Here is our written submission to the Alberta WCB Review Panel, which was submitted via email in July of 2016.

Update: May 2017

CIWAA has been busy since the Beyond Workplace Wellness Conference on April 27, 2017 where we were invited by the AUPE & OHS to present our booth representing our views of the problem issues surrounding WCB.
Namely our four pillars are 1) End of the Case Manager bonus system to close files. 2) End the Medical Panel and it’s use of Doctor’s opinions for sale contradicting treating physicians medical evidence. 3) Deeming: where WCB deems you are fit for some type of menial labour 4) Where is the WCB money? Why are we using AISH as a tax payer funded program for injured workers denied by WCB. Provide the WCB insurance as our right and keep the taxpayer (AISH) out of the equation.
Our booth was very  busy at the Conference and we generated a lot of signatories for our petition. Thank you to all the AUPE & OHS  members who stopped by to chat. Everyone attending the Conference was receptive to our cause.

On April 28, 2017 the CIWAA Executive attended the Day of Mourning sponsored by the Edmonton District and Labour Council at Borden Park. Tributes were paid to the 144 fallen brothers and sisters who were killed in the Alberta workplace in 2016. Very sad to think last year we killed 3 working people a week in Alberta. Shame!

Catch Jared Matsunaga-Turnbull’s, Executive Director of the Alberta Workers Health Centre, speech here:

Jared cares about the lives of injured workers and is able to share the suffering  through his words and acts of ongoing kindness towards the members of CIWAA. Jared thank you for making the lives of injured workers matter.
On May 1, 2017 CIWAA Executive attended the May Day rally. Due to our members handicaps we were unable to have any of our representatives actually participate in the march. It was another strong showing of working people and we thank the Alberta Federation of Labour for their support and organization of May Day.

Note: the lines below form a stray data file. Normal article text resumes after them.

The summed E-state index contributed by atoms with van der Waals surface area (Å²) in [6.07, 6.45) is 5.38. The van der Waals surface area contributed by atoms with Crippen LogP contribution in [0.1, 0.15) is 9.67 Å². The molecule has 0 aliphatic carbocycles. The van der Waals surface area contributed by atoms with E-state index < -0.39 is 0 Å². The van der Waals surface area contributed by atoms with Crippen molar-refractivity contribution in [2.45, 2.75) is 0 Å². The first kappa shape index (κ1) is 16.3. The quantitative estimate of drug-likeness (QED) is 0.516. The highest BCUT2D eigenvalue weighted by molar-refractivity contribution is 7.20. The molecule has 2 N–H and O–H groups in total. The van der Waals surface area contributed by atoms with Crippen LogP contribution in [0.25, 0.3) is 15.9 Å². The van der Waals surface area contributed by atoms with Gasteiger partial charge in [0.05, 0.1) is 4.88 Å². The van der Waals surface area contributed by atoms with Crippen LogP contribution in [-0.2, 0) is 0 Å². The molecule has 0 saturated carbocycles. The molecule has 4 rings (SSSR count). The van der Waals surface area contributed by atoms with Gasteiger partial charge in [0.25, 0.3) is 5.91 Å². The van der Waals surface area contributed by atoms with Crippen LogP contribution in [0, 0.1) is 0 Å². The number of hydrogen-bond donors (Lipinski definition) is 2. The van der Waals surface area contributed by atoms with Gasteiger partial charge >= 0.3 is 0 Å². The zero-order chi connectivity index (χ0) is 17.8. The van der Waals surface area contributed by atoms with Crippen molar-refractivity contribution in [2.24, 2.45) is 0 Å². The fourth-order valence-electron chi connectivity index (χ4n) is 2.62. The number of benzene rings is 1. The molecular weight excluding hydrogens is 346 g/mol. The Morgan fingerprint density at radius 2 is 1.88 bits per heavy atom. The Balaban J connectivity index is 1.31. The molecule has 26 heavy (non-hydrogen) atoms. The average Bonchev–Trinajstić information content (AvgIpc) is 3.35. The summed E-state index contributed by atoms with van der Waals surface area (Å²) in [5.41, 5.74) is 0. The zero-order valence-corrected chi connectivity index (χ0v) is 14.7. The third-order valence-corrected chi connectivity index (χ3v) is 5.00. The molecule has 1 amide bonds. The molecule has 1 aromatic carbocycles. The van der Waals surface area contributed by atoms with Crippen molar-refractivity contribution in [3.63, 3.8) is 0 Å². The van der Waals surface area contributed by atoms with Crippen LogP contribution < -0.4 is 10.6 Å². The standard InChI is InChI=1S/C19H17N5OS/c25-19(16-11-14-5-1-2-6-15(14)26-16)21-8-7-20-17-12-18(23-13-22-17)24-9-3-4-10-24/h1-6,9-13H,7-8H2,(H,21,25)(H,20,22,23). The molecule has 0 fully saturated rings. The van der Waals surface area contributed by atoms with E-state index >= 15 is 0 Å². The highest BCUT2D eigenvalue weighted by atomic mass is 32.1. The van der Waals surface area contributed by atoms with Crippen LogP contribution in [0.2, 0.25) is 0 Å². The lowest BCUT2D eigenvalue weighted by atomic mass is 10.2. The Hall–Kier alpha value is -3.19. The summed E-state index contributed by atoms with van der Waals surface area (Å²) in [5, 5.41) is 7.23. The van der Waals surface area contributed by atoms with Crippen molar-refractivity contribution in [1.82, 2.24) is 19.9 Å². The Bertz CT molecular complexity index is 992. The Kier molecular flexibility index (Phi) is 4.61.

CIWAA will be active over the summer following up with all our new contacts and supporters. We are still soliciting signatories for the Petition if you know of a group of people who share our views please mention the importance of our petition in helping to shape the changes that need to be made following the WCB Review.
CIWAA continues to advocate for the WCB to be human. Our government is listening. Incentive Bonus”s  for  case managers to discard injured workers by closing the claim has  been taken away. Of course this does not help the 100,000 plus injured workers still suffering from bought opinion’s and clerks playing doctor but will help future injured workers. Also agriculture workers now have WCB.

Thanks to AWHC, AFL and Black Cat Press local 445  for supplying printing  enabling CIWAA to get our message out.

Please print our petition and gather signatures. Print flyers and distribute to those unaware of how WCB operates. Here is our Reform and restructure the WCB flyer.

February 3, 2017:

We would like to express our sincere thanks to all the Injured Workers who took the time to respond to the WCB review. Meetings are ongoing and as of yet we have no concrete progress to report though the idea of a Worker Task Force has been talked about a lot.

Once the meetings have concluded and we are sure of the direction the Government is going to take we will have an opportunity to join in with our recommendations.

Your stories provided the human element that was missing on so many of these WCB claims and for your input and support in the {be human campaign} we are truly grateful.

Good work to all who spent the time to tell their stories. The hope is every injured worker comes forward and is allowed to be interviewed regarding life after injury.

Please continue to have your doctor advocate for you and if they are willing to be interviewed by a reporter for a major news station they can send their contact information to [email protected].

Here is a video of Premier Rachel Notley speaking about problems concerning the Worker’s Compensation Board (WCB) at an event held by the Canadian Injured Workers Association of Alberta at the Garneau (Metro) Theatre on May 16, 2013:

A Injury To One Is An Injury To All! Please tell the government this abuse must stop.

Together we have a powerful voice.  Please sign this NEW PETITION. Here is the link for the pdf version, which can be printed.  Share it with your family, friends, co-workers, and doctors.

Signed petitions should be returned to:

c/o Alberta Workers Health Centre
#600, 12323 Stony Plain Road
Edmonton, Alberta T5N 3Y5

We would like to present this petition to Premier Notley.